From there he set out and went away to the region of Tyre. He entered a house and did not want anyone to know he was there. Yet he could not escape notice,
but a woman whose little daughter had an unclean spirit immediately heard about him, and she came and bowed down at his feet.
Now the woman was a Gentile, of Syrophoenician origin. She begged him to cast the demon out of her daughter.
He said to her, "Let the children be fed first, for it is not fair to take the children's food and throw it to the dogs."
But she answered him, "Sir, even the dogs under the table eat the children's crumbs."
Then he said to her, "For saying that, you may go—the demon has left your daughter."
So she went home, found the child lying on the bed, and the demon gone.
Then he returned from the region of Tyre, and went by way of Sidon towards the Sea of Galilee, in the region of the Decapolis.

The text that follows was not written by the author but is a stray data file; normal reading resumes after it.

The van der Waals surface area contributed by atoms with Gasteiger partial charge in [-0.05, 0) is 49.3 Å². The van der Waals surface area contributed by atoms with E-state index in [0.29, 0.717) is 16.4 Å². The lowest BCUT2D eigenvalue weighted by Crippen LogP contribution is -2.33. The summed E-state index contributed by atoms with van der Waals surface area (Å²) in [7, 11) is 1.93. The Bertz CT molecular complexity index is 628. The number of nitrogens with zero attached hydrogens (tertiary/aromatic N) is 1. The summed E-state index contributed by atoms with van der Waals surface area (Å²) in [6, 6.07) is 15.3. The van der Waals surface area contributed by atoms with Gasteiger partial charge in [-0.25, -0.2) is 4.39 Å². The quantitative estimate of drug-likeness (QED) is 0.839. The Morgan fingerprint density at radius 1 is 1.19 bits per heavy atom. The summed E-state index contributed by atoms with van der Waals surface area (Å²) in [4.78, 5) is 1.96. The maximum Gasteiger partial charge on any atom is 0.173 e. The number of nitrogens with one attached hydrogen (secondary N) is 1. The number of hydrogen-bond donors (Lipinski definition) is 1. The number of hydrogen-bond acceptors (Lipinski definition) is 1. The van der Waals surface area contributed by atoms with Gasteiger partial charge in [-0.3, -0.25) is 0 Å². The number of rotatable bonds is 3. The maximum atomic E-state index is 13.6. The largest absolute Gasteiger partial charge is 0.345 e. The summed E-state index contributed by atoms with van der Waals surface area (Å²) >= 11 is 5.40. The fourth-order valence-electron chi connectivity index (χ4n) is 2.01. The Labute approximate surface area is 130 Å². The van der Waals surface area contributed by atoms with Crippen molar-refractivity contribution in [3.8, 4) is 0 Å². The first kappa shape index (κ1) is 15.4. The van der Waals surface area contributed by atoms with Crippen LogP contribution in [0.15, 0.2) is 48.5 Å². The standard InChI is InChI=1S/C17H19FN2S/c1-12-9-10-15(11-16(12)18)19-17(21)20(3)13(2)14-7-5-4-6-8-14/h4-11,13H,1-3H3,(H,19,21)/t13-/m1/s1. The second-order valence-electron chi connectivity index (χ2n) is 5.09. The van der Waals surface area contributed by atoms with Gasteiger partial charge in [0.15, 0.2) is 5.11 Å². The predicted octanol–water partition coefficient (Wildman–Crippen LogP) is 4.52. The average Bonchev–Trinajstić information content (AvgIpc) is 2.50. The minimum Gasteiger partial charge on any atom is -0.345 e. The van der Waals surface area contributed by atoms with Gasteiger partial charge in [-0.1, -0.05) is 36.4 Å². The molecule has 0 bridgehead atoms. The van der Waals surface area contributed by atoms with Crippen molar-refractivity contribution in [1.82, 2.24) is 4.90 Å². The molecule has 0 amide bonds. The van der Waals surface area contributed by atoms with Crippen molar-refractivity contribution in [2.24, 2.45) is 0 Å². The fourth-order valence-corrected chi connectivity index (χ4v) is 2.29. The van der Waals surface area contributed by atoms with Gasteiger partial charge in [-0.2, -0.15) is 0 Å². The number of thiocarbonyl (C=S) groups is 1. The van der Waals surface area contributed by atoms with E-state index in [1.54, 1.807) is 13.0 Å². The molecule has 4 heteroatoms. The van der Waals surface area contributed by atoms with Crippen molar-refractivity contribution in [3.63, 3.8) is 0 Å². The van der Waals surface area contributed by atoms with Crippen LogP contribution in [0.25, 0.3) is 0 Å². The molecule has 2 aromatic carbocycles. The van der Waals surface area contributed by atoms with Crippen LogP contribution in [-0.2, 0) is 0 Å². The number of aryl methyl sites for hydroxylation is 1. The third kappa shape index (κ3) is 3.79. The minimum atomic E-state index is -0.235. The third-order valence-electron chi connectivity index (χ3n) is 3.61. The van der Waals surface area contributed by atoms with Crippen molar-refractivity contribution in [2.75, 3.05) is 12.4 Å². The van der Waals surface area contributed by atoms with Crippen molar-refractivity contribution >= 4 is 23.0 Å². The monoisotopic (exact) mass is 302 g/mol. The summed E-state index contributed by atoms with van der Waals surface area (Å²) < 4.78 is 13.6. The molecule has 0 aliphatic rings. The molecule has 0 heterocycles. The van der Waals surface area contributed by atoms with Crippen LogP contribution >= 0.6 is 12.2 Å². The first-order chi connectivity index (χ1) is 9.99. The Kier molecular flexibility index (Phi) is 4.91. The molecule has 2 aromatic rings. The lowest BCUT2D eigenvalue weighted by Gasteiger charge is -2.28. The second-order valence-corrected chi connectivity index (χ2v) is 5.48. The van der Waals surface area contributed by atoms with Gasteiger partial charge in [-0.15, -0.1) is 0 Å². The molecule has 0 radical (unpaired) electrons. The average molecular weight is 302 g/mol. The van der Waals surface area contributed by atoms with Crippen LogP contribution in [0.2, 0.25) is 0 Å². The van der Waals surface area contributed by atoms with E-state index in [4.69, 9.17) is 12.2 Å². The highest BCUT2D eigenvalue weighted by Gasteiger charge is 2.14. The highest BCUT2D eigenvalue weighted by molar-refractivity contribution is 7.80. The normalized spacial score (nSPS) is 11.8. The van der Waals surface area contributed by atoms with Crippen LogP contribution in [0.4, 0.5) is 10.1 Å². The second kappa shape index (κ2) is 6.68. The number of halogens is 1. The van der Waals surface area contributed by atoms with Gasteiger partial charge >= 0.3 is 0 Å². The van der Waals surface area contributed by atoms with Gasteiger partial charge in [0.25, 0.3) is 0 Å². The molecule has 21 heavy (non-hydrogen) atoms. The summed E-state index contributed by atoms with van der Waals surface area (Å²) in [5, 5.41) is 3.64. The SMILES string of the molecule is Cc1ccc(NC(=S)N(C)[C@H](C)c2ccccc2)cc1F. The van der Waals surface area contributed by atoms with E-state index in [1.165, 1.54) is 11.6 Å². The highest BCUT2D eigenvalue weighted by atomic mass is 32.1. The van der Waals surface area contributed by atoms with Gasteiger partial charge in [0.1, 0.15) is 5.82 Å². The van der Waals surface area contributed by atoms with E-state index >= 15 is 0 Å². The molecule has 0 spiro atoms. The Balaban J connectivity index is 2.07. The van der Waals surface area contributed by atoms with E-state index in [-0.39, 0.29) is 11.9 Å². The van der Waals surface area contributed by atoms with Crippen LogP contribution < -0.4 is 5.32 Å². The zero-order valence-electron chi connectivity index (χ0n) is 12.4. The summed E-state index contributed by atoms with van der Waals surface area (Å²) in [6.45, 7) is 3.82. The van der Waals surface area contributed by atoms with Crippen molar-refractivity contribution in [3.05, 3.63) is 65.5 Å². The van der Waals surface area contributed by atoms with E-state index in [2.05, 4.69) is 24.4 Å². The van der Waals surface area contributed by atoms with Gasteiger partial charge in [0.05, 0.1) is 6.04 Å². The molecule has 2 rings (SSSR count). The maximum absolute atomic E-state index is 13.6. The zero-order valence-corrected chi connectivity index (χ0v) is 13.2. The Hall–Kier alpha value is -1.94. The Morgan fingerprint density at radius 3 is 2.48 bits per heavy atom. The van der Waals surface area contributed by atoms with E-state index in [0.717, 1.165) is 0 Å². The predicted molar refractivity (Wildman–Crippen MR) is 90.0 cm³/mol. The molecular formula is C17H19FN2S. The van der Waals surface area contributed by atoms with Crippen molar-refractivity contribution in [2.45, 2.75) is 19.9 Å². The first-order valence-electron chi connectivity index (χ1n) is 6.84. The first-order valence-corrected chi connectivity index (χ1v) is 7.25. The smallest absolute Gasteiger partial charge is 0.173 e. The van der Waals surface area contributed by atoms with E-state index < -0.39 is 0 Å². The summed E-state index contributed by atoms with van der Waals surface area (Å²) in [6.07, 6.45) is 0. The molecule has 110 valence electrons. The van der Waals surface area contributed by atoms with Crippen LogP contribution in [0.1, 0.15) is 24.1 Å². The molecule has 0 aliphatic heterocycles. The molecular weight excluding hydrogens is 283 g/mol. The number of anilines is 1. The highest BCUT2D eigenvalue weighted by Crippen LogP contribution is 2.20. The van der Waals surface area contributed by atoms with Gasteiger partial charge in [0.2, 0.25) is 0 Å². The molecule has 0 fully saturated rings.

They brought to him a deaf man who had an impediment in his speech; and they begged him to lay his hand on him.
He took him aside in private, away from the crowd, and put his fingers into his ears, and he spat and touched his tongue.
Then looking up to heaven, he sighed and said to him, "Ephphatha," that is, "Be opened."
And immediately his ears were opened, his tongue was released, and he spoke plainly.
Then Jesus ordered them to tell no one; but the more he ordered them, the more zealously they proclaimed it.
They were astounded beyond measure, saying, "He has done everything well; he even makes the deaf to hear and the mute to speak."
New Revised Standard Version Bible, copyright 1989, Division of Christian Education of the National Council of the Churches of Christ in the United States of America. Used by permission. All rights reserved.